American Veterinary Cancer Foundation
November 12, 2019
The AVMA (American Veterinary Cancer Foundation) states: 1 in 4 dogs will, at some stage in their life, develop neoplasia. Almost half of dogs over the age of 10 will develop cancer. Dogs get cancer at roughly the same rate as humans, while there is less information about the rate of cancer in cats.
When stating statistics as definitive, you must be able to show scientific data. In veterinary medicine we have very little documentation to do that. Cancer is not a reportable disease in pets.
Many pet owners have no idea of the age, breed or history of their pet to be able to have reliable data. Furthermore, many pet owners are unable to afford diagnostics and /or treatments to also supply any further information to a credible study on cancer. The fact is we just don’t know about cancers in dogs and cats like we do humans, there are too many unknown variables.
There have been no data bases covering large enough of known populations in sufficient detail to make a reliable conclusion about overall cancer rates and incidences in our pets, until recently.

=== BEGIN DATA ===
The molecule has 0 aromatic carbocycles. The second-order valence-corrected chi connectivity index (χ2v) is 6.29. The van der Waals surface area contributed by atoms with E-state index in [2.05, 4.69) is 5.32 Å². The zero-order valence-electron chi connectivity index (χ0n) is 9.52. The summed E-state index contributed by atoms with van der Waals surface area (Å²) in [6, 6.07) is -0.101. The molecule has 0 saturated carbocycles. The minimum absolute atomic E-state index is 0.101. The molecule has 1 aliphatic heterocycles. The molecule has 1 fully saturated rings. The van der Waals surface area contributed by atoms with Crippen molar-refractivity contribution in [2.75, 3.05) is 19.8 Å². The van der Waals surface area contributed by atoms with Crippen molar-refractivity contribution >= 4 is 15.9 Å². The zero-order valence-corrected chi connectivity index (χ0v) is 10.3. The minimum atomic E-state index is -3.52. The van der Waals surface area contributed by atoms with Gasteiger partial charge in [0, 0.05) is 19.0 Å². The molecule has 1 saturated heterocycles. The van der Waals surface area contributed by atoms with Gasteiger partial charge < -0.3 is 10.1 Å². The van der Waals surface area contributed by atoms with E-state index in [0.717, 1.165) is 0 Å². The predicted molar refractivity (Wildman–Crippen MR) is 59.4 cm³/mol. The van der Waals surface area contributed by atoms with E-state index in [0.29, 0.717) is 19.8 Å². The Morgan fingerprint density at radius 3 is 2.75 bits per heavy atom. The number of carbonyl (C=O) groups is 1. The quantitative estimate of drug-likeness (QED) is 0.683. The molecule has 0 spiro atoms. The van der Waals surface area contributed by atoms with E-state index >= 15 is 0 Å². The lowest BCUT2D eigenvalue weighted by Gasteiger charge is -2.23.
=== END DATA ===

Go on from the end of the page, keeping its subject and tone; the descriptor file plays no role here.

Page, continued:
Currently, the largest veterinary study ever, the Morris Animal Foundation Golden Retriever Lifetime Study is underway. It includes 3000 Golden Retriever participants, known as Heroes. Why Golden Retrievers? Because Golden Retrievers have the highest rate of cancer in our pets. The Golden Retriever has a cancer rate of 65%. It is from this study we hope to change the unknown questions about pet cancer to answers in our Golden Retrievers.
“Testa Rossa”, one of Team Veterinary Cancer Foundation’s golden retrievers is Hero #1281.
Celebrating Pet Cancer Awareness Month this past weekend, The Veterinary Cancer Foundation attended a celebration for the “Heroes” along with 170 other Golden Retriever Heroes and supporters in Jupiter, Florida.
The Veterinary Cancer Foundation is a non-profit 501©(3) committed to offering financial assistance to families of veterinary cancer patients, eliminating financial hardship and providing the opportunity challenge their pets cancer with the highest standard of compassionate care.
For more information on how to support a pet cancer patient visit vetcancerfoundation.com